On March 12th of this year, I wrote in my weekly column ‘ A World Series played in Fenway Park and Wrigley Field could be the classic series of all time and these two franchises, both of whom went without for so long, seem poised to give it to us this year. ‘
On Wednesday of this past week, the Red Sox were three games ahead of the second place Yankees in the Eastern Division of the American League with just 11 games left to play and the Cubs were 3½ games ahead of the Milwaukee Brewers in the Central Division of the National League with just 12 games to play. Almost anything can happen in those last few games but both teams seem to be a lock for the post season.
My prediction that the Red Sox will go all the way to the World Series has drawn me a great deal of flack, particularly with my friends at Dutch Elm Golf, where I seem to spend a large proportion of my days this time of the year. They haven’t been as vocal since the Sox moved into first place to stay on August 1st but even the most avid Sox fans still have doubts and still take me to task when they lose.
At this point, it seems that the Sox will play Houston or Cleveland, in the American League Division Series and, assuming they get by whoever they play, will play either the other or a Wild Card team in the American League Championship Series. Those of you that are offensive minded will point out that the Astros, on Wednesday, had the highest batting average, .282, in all of baseball, that Cleveland had the second highest, .263, in the American League and that Boston’s .259 was the fifth best in the league. In addition, the Astros led all of baseball with 818 runs scored, Cleveland was fourth in the league with 763 and the Sox were sixth at 729.
To make it worse, Houston had the highest slugging percentage in baseball at .479, Cleveland was second in the league at .450 and the Sox were next to last in the league at .407. Of course, the Astros had the third most home runs, 222, in all of baseball while Cleveland was 15th with 197 and Boston was 27th in baseball and last in the American League with 156.
With all this evidence against them, how can anybody, even I, continue to predict that the Sox will join the Cubs in the Fall Classic? The answer is very simple, one word, pitching.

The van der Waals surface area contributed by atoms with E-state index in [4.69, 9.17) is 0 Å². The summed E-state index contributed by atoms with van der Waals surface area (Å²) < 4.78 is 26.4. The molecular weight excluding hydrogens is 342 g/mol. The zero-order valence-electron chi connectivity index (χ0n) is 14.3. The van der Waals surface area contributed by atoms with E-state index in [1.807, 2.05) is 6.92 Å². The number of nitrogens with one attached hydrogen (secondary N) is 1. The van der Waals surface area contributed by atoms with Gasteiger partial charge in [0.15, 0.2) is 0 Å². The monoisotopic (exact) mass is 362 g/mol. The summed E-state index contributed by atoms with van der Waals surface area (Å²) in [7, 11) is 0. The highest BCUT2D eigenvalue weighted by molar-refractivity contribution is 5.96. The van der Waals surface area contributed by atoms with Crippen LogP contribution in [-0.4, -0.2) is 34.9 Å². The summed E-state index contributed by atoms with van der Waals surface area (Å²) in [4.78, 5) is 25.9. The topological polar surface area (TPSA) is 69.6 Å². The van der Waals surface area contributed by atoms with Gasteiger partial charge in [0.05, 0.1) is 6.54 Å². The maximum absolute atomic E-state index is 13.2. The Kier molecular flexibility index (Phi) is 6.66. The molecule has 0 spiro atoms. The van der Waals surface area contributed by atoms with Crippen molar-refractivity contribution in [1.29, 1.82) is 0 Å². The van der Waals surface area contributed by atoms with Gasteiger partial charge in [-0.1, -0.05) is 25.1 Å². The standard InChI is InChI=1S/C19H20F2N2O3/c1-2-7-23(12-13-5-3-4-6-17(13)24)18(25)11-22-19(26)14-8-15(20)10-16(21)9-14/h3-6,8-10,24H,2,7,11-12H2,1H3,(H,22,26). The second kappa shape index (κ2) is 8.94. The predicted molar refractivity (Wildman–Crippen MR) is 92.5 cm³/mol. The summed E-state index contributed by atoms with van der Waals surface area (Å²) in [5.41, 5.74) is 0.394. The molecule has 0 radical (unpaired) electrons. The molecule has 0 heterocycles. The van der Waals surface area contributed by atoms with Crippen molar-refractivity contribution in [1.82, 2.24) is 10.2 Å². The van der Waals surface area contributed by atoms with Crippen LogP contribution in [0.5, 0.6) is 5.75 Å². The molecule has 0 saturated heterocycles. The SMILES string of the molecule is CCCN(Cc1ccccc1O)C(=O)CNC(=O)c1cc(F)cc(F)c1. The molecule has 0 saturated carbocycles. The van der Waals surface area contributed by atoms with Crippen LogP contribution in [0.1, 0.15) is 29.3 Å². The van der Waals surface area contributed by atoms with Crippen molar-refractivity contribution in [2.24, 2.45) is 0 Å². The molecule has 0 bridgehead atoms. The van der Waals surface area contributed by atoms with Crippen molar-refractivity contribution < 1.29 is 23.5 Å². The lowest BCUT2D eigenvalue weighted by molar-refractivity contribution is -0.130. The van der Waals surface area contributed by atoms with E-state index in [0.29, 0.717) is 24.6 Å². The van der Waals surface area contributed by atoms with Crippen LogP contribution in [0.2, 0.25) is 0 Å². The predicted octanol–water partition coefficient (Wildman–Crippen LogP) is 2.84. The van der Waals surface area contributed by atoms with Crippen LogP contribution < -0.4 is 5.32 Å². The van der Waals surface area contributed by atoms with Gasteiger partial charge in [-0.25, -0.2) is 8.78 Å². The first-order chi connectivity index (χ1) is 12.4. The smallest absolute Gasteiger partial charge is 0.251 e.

Earl Weaver, the great Orioles’ Manager once said ‘ The only thing that matters is what happens on that little hump out in the middle of the field.’ Pitching is always rated between 75 and 90 percent of baseball and that is even more true in the short five and seven game series that make up the Playoffs and World Series.
The Sox have two of the top starters in the league in Chris Sale and Drew Pomeranz. Eduardo Rodriguez had given them two quality starts out of three in September and Rick Porcello had shown signs of regaining last season’s form with a fine performance on September 17th. Despite his poor results in his last two outings, Doug Fister had put together four consecutive impressive performances before that. In their first 16 games in September, the starters produced quality starts in eight of their ten wins and, in the six that they lost, the offense produced just 15 runs, an average of 2½ runs per loss.
They also have perhaps the best closer in baseball in Craig Kimbrel. They have, by far, the deepest bull pen in baseball. Matt Barnes, Heath Hembree, Joe Kelly, Addison Reed, Robbie Scott, Carson Smith, Brandon Workman and Austin Maddox and company have compiled the second best relief ERA in either league.
With Sale, Pomeranz and Rodriguez and that extremely deep bullpen, Red Sox pitching could carry the them deep into the Playoffs. The key is management of that abundance of pitching. Sale has, as in other years, weakened as the season went on, never winning more games than he loses in September. Pomeranz has been brilliant but has not gone deep into the late innings often. Rodriguez has had injury problems and has not gone deep into games either.
The Red Sox roster for the Playoffs has obviously not been put together yet but I have to assume that the eight relievers that I mentioned above will be on that roster. If so and if John Farrell can overcome his reluctance to warm up relievers and take out starters before the game is lost, this team is the ideal team to implement a strategy Kevin Cash has adopted in Tampa Bay.
With a much weaker pitching staff, Cash has basically limited his starters to five innings and let the bull pen do their job the rest of the way. This strategy leaves room for that day when a starter is obviously cruising after five and should be left in. It also limits the chance that a tired starter will give up a big hit or inning before some help can be summoned, which has been one of Farrell’s weaknesses all season.
David Price, the much maligned, former Cy Young winner, who, despite a 17-9 record last year and a league leading 230 innings pitched, and who has been written off by most Red Sox fans, mainly because of his $31.million per year salary and his elbow problems this season, may hold the key to the team’s post season. If he continues to look as good in two or three three inning stints of relief as he did last Sunday and Friday he might fill the fourth starter’s slot in this scenario or provide additional long relief out of the bullpen.
Forget his previous poor performance in post season. David Price is a highly motivated professional with something to prove to Red Sox Nation. Like it or not, he may hold the key to the Red Sox 2017 World Series hopes.
Despite the fact that the Sox and Cubs are the only Division Leaders that have not clinched their divisions as yet, I still expect that, when the World Series starts on Tuesday October 24th, they will be the participants. If you are planning on being there, wear warm clothing as it will be a cold World Series.